Apparently, I am not the only person who has had this query, and so I implore people in my scenario to check out this link in search of more information around the issue. The general point of the article is that people can now stop waiting for the full CDC guideline-recommended 90 day period before getting the vaccine after having coronavirus. Interestingly enough, Sidney called me a little bit ago telling me that she got her doctor on the phone and they said this same thing. Hopefully, there will be more information coming out soon regarding this topic. 

For now, here are some stories that I managed to find on it: Kll TV | Miami Herald | Journal Inquirer

Graphic by Brianna Silva

How figure skating has changed; on and off the ice

By Shyamaa Khan

 From sharing one tube of lipstick to a coach being ready to catch a skater in a fall, figure skating is not a sport meant to be socially distanced. 

I went from getting ready for practice and competitions in one tiny room, sharing the same makeup, and skating side by side with my teammates, to having zoom “practices” where each teammate is in their own room, in their own homes, in their own hometowns, all across the country. When the pandemic hit, and colleges sent their students home, my synchronized skating team was not worried about it affecting us since our season was over.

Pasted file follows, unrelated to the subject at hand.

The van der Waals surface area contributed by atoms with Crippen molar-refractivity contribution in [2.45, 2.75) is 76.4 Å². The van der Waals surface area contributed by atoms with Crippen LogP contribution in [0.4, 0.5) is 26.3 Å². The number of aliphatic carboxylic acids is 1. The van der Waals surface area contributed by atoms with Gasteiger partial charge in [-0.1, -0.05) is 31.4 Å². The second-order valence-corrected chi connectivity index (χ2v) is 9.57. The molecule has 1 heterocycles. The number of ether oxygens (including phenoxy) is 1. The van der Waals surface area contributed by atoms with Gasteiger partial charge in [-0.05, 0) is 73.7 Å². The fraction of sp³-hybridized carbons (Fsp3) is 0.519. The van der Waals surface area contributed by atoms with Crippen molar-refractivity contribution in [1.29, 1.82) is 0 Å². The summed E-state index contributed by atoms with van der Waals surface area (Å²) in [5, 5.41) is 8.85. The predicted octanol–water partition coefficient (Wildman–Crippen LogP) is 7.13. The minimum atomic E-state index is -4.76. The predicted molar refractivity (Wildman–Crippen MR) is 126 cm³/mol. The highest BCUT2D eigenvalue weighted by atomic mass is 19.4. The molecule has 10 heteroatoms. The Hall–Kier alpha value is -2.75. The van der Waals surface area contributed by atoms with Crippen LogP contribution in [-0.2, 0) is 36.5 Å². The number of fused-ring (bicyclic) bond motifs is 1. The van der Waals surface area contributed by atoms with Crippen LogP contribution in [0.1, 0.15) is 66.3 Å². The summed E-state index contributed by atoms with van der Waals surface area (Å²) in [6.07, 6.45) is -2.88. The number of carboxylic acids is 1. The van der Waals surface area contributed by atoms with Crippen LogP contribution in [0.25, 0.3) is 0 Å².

The traditional synchronized skating season begins in April and lasts until the next February, but collegiate synchronized skating begins in September and ends in February. Most collegiate skaters take the summer off so no one on our team was worried. However, as the pandemic continued and didn’t seem like it was going to end anytime soon, I took it upon myself to try and get back into practice as rinks started to open up again in summer of 2020. 

Walking back to the rink felt like I was somewhere I had never been before, instead of the place I felt I had grown up in. Instead of walking into the building I knew and loved, I was guided to rubber mats outside of the rink with black metal chairs placed in taped off squares six feet from each other. With my mask on, I laced up my skates and my temperature was checked before I entered the building. It was only as I was walking to the ice that I realized I would have to skate with my mask on. 

My coach has always been a “hands-on” coach. If she saw that my leg was not high enough while doing a drill, she would skate behind me and push my leg up. If she saw that my arms were misplaced, she would place them for me, so I knew what the right technique was supposed to feel like. She was always on the ice, always ready to greet me with a hug and chat away during what was supposed to be our productive lesson time. But with a newborn baby at home, and COVID-19 cases rising, I knew she was going to be extra careful.